Is Contract Analysis the Next eDiscovery? Cimplifi Thinks So

The narrative goes like this: law firms once thought they could hold onto all of the high-volume eDiscovery work, but it didn’t last. Specialist review groups, backed by plenty of tailored tech, took over a lot of the work. Now, it’s contract review’s turn.

‘Technology Assisted Review’ is a term coined by eDiscovery, but it fits a range of legal jobs when it comes to reading documents and figuring out what is in them.

After all, that is exactly what it is when you do M&A due diligence, or when you fillet a company’s contract stack for business info – you use tech to assist in your review. It’s not the same exact process, but the overall idea is the same: speed the delivery of the desired outcome using tech and specialised staff.

People who come to the use of NLP contract tools from the transactional world may not see things this way, but if you started your career in the eDiscovery world, then it’s not such a big leap to extend this view to cover other legal activities.

This is also the thesis that is shared by companies such as Cimplifi, which started off with a focus on eDiscovery, but is now very much focused on how it can also help with non-litigation document review needs.

They also work very closely with DocuSign – which as readers know – is pushing forward its own CLM offering along with a contract analysis capability, with the latter coming from Seal Software.

Cimplifi is able to handle the tech aspects of review and they can also put together the human teams to handle the process. I.e. they can build the NLP models to handle any specific review needs you have, plus put together the experts and project managers to handle the matter.

A couple of weeks ago in New York, Artificial Lawyer spoke to Cimplifi’s Charles Post – Executive Vice President, Contract Analytics & Lifecycle Management, Steven Harber – Executive Chairman, and Marla Crawford – General Counsel, and who is also someone with very extensive eDiscovery experience.

Together they made the following points:

  • History is about to repeat itself.
  • Contract analysis using NLP tools is easier than doing eDiscovery, and it will follow the same path, even if it will be slower to be adopted.
  • As with eDiscovery and the huge demands on time it created (and costs), law has no choice but to catch up in relation to transactional contract review and similar work such as large-scale contract repapering for inhouse teams.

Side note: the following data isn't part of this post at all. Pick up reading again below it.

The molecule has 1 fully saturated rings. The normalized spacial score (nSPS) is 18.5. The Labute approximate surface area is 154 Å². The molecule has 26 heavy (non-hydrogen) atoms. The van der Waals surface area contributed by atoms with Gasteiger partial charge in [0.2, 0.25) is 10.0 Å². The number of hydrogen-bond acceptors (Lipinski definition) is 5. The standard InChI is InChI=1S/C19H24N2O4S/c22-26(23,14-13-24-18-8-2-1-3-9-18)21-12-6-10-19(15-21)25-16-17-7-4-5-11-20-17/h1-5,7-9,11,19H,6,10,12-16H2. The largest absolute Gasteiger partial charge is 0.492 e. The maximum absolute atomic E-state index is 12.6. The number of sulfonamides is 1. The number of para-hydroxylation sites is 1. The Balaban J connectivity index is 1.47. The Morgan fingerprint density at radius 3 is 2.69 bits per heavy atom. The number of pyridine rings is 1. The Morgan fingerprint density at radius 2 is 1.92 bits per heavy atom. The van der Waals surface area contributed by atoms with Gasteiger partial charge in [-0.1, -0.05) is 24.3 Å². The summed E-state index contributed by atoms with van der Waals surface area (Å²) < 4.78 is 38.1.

• Law firms used to be able to charge out associates at their standard rates to review documents for eDiscovery, that eventually ended for most of that kind of work. Now specialist eDiscovery groups have dedicated staff to do this with a different economic model.
  • Just 10 people could handle a million-document project for M&A due diligence.
  • Reviewing contracts is actually easier than eDiscovery because you are looking at less information, e.g. looking just for certain clauses, or for an inhouse team just extracting key data points.

Their argument does indeed sound compelling. They also added that when it comes to the legal world – and probably all parts of the economy – ‘where there is mystery there is margin’.

Or to put it more prosaically, where things appear to be really hard and complex because most people don’t understand how to do something, then that thing becomes rarefied and expensive. But, once you demystify it, make it explainable, and find ways to standardise the processes needed to do that thing, then everything changes.

If external parties can 1) provide (or procure) the NLP tools and/or build custom models for the job, and 2) provide the project managers and staff to handle the vast majority of the contract review, then it makes total sense to do this. I.e. contract review doesn’t have to be a mystery where top legal experts must handle all parts of it. It’s a process. It can be understood. It can be broken down into logical segments. Those segments can be rationalised and made more efficient with better use of talent and leveraging of technology.